The bagel, like the cheesesteak, is a food that has such fanatical regional loyalty that I’m pretty cautious to claim that I can make them. Many would say that the only truly great bagels are from Jewish bakeries in New York city — made with New York water, boiled in lye, and served with your topping of choice.
I’m not from New York, and have never worked at Jewish bakery, but I like to think my taste in bagels is up to judging my own work. Forget the soft, roll-like version in the bread aisle, or the dense and boring bagels from the frozen section. Great bagels are fresh, flavorful, and beautifully chewy, with a golden, almost rubbery-in-a-good-way crust.
I searched around for consensus on the best way to reproduce this wonderful bread at home, and landed eventually on a recipe from one of my favorite books, Bread Baker’s Apprentice by Peter Reinhart. The recipe below is based pretty strongly on his, and I can attest to the results.
The keys to creating a great bagel at home are:
- Firm, almost “dry” dough (not sticky at all)
- An alkaline water bath boil before baking (hence the baking soda)
Beyond that — like all bread, bagels do well if you take time and care to let their flavor develop. The method I’m writing lets them proof in the fridge overnight so the flour has time to release flavor before the yeast goes nuts. It also means that if your fridge is cool enough, you can bake them really whenever your schedule allows the next day. The last time I baked them, I waited almost 24 hours before getting them back out of the fridge to boil and bake. Try it and see what works.
When you knead your dough, it will perpetually feel like you can’t get any more flour into it, but keep trying. Knead until the surface becomes sticky again, and then put more flour on the counter for the dough to absorb. The ideal ratio is twice as much flour (by weight) as water, so the closer you can get the better off you’ll be. Persevere.
Shaping: there are two ways to go about making a bagel dough blob into a bagel-shaped bagel. The first is to make a ball, punch your thumb through the middle, and then twirl it around until you have a larger hole and the dough is inner-tube shaped.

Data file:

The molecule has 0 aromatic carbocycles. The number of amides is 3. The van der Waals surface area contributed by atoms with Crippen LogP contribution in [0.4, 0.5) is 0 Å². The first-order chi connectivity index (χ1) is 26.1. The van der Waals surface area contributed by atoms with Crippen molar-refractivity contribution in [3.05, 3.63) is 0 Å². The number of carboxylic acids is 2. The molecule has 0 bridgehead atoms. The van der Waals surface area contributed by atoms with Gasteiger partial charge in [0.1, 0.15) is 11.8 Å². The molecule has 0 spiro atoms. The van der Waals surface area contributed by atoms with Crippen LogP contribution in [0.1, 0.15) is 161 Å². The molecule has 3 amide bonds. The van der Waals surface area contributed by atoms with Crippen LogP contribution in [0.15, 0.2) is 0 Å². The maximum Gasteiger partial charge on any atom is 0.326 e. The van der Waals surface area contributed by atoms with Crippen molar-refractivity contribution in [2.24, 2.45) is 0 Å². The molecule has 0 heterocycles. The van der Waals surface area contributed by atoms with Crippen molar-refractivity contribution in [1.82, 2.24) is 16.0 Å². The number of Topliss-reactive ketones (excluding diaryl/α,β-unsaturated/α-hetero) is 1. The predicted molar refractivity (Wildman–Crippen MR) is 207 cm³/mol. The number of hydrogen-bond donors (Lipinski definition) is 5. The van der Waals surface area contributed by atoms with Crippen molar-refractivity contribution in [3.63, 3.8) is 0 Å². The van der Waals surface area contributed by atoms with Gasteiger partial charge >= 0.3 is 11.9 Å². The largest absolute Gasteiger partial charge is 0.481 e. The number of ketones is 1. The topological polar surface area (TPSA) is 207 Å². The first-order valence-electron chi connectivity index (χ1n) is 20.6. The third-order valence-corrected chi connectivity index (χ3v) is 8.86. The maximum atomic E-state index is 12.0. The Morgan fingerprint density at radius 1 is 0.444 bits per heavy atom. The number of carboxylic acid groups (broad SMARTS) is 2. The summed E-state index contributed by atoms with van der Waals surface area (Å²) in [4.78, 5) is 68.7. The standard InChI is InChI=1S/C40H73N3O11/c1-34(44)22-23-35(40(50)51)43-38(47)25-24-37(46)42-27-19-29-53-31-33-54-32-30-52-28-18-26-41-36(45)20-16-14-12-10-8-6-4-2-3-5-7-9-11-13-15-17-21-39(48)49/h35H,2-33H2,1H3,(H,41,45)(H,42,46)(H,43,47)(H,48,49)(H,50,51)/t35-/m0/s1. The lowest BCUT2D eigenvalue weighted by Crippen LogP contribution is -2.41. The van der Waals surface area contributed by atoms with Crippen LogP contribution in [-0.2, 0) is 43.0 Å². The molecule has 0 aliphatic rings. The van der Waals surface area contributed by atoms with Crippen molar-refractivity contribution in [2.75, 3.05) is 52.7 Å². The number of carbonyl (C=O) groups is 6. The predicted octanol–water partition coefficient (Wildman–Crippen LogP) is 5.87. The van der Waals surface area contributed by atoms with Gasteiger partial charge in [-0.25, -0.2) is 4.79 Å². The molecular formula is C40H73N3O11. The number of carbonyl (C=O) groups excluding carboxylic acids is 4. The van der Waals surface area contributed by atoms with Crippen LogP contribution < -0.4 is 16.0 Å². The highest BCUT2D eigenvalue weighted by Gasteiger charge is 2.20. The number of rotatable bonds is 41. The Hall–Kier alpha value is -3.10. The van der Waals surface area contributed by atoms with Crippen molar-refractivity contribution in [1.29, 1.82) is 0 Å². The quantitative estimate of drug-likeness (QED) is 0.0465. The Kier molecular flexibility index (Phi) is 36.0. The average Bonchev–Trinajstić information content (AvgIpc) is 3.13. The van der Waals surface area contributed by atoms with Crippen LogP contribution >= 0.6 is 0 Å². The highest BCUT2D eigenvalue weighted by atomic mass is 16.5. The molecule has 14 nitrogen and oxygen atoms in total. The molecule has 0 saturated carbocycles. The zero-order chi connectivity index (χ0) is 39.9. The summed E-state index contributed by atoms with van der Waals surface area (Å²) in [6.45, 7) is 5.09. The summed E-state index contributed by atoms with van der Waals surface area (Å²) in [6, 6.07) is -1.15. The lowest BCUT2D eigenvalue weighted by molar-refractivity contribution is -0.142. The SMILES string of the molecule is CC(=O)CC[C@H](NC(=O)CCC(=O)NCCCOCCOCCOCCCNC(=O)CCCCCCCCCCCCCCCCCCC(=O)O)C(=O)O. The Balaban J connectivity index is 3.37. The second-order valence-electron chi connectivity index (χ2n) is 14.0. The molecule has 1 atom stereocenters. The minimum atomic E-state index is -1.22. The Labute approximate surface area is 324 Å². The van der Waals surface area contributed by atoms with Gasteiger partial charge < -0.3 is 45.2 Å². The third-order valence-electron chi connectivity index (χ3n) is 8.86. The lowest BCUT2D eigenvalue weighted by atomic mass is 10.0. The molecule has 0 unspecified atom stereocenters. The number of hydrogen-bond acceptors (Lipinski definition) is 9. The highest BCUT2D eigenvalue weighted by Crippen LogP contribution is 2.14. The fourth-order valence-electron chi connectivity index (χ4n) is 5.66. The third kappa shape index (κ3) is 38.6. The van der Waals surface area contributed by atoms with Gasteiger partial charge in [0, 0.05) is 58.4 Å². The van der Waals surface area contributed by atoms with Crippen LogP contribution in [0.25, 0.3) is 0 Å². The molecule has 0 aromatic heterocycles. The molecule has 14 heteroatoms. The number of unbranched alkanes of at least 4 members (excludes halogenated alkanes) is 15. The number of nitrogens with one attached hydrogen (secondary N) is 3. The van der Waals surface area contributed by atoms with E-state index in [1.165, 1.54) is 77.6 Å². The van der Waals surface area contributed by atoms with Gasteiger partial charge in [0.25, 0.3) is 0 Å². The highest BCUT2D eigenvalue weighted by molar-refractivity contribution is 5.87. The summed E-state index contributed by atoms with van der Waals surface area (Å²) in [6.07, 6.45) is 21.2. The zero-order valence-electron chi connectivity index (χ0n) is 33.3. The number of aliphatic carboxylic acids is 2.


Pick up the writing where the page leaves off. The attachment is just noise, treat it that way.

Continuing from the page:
The second way, to which I have recently converted, is to roll the dough into a “rope”, but leave the very ends un-rolled and puffy – kind of like a “dog bone”. Wrap the rope around your hand, overlapping the soft ends, and then roll the seam under your hand on the counter until joined and smooth. Even though your hand is obviously bigger than the hole we’re used to in the middle of the bagel, the dough will contract during rising and puff out during boiling/baking and will look more normal by the end.
Last of all, if you want to go an extra step, try this: after boiling the bagels, place them upside-down on a pan lined with damp canvas (or some other thick, close-woven cloth). Bake this way for the first 5 minutes, then flip over onto a parchment-lined pan and finish the bake. What this does is allow the bottom of the bagel to bake and round out a little while the top stays moist, so when you flip it over and the top bakes, the bagel is rounder on both sides. If you use any kind of topping, just dip the bagel in it before placing it topping-side down on the canvas.
2 cups water
3.5 cups high-gluten flour
(or bread flour plus one tablespoon vital wheat gluten)
1 tsp yeast
2 1/2 tsp salt (table salt, not kosher)
1/2 tsp yeast
1 tablespoon malt syrup/powder, or brown sugar
2 1/2 – 3 cups bread flour
for the boil:
2-4 tablespoons baking soda and
1 tablespoon malt or brown sugar
per quart of water
Mix the sponge and let it rest, covered, at room temperature for 2 hours or until somewhat bubbly
Add the salt, additional yeast, and malt/sugar and mix thoroughly. (If you’re using malt powder, mix it into the first cup of flour (dry) before you add to the sponge).
Mix in the flour gradually until the dough is too stiff to mix, then dump onto the counter and continue to knead, incorporating more flour as you go. The dough will be very stiff; try to get as much of the flour as possible kneaded into it smoothly.
Once the dough is kneaded and smooth, immediately divide into 12-16 equal portions, depending on what size bagel you want. Let the dough relax for 5-10 minutes, then shape into bagel rounds according to instructions above.
Space the bagels evenly on a pan lined with parchment paper and cover with oiled plastic. Leave at room temperature for 20 minutes, then place in fridge overnight.
When you’re ready to bake the next day, bring a pot of water to a boil and add the baking soda and sugar (sometimes it helps to briefly take it off the heat to add these, so it doesn’t foam over). Boil the bagels in the water for 30-60 seconds each, then bake on parchment-lined pans at 425°F until golden brown and firm. Enjoy the fruits of your labor, and share with friends!